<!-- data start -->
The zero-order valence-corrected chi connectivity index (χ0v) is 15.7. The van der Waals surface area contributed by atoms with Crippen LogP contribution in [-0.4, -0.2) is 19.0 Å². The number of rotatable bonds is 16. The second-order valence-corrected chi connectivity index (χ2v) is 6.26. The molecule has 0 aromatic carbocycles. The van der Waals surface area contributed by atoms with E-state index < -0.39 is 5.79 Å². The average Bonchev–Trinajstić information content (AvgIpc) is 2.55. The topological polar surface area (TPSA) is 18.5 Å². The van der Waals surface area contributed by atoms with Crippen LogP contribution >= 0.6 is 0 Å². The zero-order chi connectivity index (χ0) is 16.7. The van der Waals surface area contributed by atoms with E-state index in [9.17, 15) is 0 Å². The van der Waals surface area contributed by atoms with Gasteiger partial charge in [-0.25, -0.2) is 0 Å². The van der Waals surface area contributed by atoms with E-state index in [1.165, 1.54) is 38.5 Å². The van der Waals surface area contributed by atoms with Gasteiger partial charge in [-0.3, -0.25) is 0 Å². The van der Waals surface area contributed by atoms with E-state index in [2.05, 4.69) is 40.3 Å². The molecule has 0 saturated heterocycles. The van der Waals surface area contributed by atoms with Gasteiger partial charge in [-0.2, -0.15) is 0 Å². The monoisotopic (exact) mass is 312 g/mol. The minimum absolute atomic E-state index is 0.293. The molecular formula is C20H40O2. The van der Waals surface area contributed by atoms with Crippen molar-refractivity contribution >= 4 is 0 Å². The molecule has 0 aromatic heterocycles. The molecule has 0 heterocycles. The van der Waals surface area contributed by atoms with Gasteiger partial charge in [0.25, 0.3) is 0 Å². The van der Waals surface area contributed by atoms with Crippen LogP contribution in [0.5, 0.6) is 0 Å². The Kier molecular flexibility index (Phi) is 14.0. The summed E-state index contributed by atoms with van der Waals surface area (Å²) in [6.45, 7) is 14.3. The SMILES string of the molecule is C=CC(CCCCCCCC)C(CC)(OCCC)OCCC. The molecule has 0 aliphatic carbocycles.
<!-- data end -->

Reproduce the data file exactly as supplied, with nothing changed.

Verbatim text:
The zero-order valence-corrected chi connectivity index (χ0v) is 15.7. The van der Waals surface area contributed by atoms with Crippen LogP contribution in [-0.4, -0.2) is 19.0 Å². The number of rotatable bonds is 16. The second-order valence-corrected chi connectivity index (χ2v) is 6.26. The molecule has 0 aromatic carbocycles. The van der Waals surface area contributed by atoms with E-state index < -0.39 is 5.79 Å². The average Bonchev–Trinajstić information content (AvgIpc) is 2.55. The topological polar surface area (TPSA) is 18.5 Å². The van der Waals surface area contributed by atoms with Crippen LogP contribution >= 0.6 is 0 Å². The zero-order chi connectivity index (χ0) is 16.7. The van der Waals surface area contributed by atoms with E-state index in [9.17, 15) is 0 Å². The van der Waals surface area contributed by atoms with Gasteiger partial charge in [-0.25, -0.2) is 0 Å². The van der Waals surface area contributed by atoms with E-state index in [1.165, 1.54) is 38.5 Å². The van der Waals surface area contributed by atoms with Gasteiger partial charge in [-0.3, -0.25) is 0 Å². The van der Waals surface area contributed by atoms with E-state index in [2.05, 4.69) is 40.3 Å². The molecule has 0 saturated heterocycles. The van der Waals surface area contributed by atoms with Gasteiger partial charge in [-0.2, -0.15) is 0 Å². The monoisotopic (exact) mass is 312 g/mol. The minimum absolute atomic E-state index is 0.293. The molecular formula is C20H40O2. The van der Waals surface area contributed by atoms with Crippen molar-refractivity contribution >= 4 is 0 Å². The molecule has 0 aromatic heterocycles. The molecule has 0 heterocycles. The van der Waals surface area contributed by atoms with Gasteiger partial charge in [0.25, 0.3) is 0 Å². The van der Waals surface area contributed by atoms with Crippen LogP contribution in [0.5, 0.6) is 0 Å². The Kier molecular flexibility index (Phi) is 14.0. The summed E-state index contributed by atoms with van der Waals surface area (Å²) in [6.45, 7) is 14.3. The SMILES string of the molecule is C=CC(CCCCCCCC)C(CC)(OCCC)OCCC. The molecule has 0 aliphatic carbocycles.